THE AFTERSHOCKS OF THE SEPT. 11, 2001, TERRORIST attacks on the World Trade Center continue to reverberate throughout the world and in just about all walks of life. Business has certainly not been immune, as shown by the vast amounts of time and money spent to enhance security within corporations and to comply with government and other security mandates. It's doubtful that a warehouse, factory or office exists that hasn't examined its security procedures in the past four years.
Yet the prospect of a major disruption, either intentional or as a result of acts of nature or accidents, remains a potential threat to business. In this new book, The Resilient Enterprise, author Yossi Sheffi points out that in large organizations with operations around the nation or the world, the odds of disruption somewhere within the enterprise are high. And developing an organization capable of rebounding from whatever disruption it experiences is an imperative for today's business manager.
Sheffi is professor of engineering systems at the Massachusetts Institute of Technology (MIT) and director of MIT's Center for Transportation and Logistics. But he doesn't view supply chain and logistics issues from an ivory tower: he has started and sold several technology companies during his career, he has developed systems that have become embedded in countless logistics operations, and he continues to work closely with businesses around the world on logistics issues.
In The Resilient Enterprise, Sheffi builds on three years of research at MIT aimed at understanding the effects of disruptions on supply chain operations. He demonstrates in numerous case studies throughout the book just how vulnerable supply chains can be, often as a result of events far removed from a business's operations. But as the title suggests, the idea is not only to provide a warning, but also to suggest ways to build resiliency into business operations without breaking the bank.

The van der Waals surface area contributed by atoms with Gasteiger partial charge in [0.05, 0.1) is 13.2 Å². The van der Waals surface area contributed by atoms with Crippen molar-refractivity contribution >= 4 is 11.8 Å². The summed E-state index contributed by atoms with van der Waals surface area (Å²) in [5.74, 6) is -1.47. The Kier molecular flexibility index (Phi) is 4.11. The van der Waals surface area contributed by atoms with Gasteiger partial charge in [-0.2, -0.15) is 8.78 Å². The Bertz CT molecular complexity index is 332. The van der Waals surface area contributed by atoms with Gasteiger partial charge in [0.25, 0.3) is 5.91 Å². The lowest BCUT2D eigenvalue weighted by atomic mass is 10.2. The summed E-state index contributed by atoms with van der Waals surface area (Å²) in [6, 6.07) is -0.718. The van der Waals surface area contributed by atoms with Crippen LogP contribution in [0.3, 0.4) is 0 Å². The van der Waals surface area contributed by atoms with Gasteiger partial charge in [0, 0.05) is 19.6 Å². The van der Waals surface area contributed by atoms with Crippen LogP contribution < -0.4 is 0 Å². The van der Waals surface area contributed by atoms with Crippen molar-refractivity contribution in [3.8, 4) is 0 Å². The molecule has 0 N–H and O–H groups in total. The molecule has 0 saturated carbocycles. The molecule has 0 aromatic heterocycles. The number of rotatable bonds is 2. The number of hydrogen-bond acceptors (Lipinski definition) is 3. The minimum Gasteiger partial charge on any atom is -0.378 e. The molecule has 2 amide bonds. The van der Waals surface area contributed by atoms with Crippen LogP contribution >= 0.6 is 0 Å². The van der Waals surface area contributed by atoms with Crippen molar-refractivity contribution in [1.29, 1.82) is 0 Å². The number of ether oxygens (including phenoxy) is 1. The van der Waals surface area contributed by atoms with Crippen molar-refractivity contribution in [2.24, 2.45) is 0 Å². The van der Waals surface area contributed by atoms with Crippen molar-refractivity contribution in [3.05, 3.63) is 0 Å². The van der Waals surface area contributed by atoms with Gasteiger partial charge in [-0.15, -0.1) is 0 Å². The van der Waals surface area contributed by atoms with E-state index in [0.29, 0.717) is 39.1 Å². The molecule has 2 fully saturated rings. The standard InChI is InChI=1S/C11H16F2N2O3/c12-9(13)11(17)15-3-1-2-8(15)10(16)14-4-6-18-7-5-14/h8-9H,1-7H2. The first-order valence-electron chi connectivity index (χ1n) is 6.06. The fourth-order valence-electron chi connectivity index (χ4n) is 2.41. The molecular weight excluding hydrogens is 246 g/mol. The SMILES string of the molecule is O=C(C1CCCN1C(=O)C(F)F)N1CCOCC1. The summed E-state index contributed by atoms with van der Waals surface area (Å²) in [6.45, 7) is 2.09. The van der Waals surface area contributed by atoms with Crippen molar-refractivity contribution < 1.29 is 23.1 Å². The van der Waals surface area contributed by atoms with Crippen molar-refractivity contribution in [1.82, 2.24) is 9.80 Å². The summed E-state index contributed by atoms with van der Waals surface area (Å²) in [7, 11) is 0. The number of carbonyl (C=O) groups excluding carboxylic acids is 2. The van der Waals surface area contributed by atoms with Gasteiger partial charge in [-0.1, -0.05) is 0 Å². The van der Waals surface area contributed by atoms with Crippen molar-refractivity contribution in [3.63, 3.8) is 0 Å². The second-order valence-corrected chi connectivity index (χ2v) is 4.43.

In particular, Sheffi sets out to address what he calls low probability/high impact events—those that are hard to predict with any certainty, but that can have a devastating effect on a business.
Though the book grew out of conversations over concerns about terrorist attacks, the research's scope soon expanded to encompass other types of disruptions, such as hurricanes, earthquakes and accidents. But the threat of intentional harm, especially terrorist attacks, remains at the heart of Sheffi's text. The reason, he explains: Intentional attacks—whether union strikes, computer viruses or terrorist assaults—are what he calls adaptive. That is, those responsible for the attacks will seek to strike at the worst possible place at the worst possible time.
Sheffi argues that building resiliency into a business is the flip side of improving security. He examines the effects of disruptions and looks at both ways to assess and reduce vulnerability and ways to build flexibility and resilience into business operations. He takes readers beyond some of the obvious solutions—safety stocks, extra production capacity—to more innovative concepts that require careful planning and broad collaboration. Along the way, he provides a primer on supply chain management that could stand on its own.
What the book does not do is write a prescription, recognizing that the vast variability of business operations and potential vulnerabilities would make that impossible. Instead, Sheffi delves into the issue, looks at how many companies have responded, and offers a thought provoking analysis that should provide a wakeup call to those managers who have not recognized the potential for disaster in their supply chains or, for those who have heeded the alarm, a way to think about the issues that can lead to effective business planning.
It may not be possible to predict the next big disruption to any business supply chain, but as Sheffi asserts and his research demonstrates, you can be ready for it.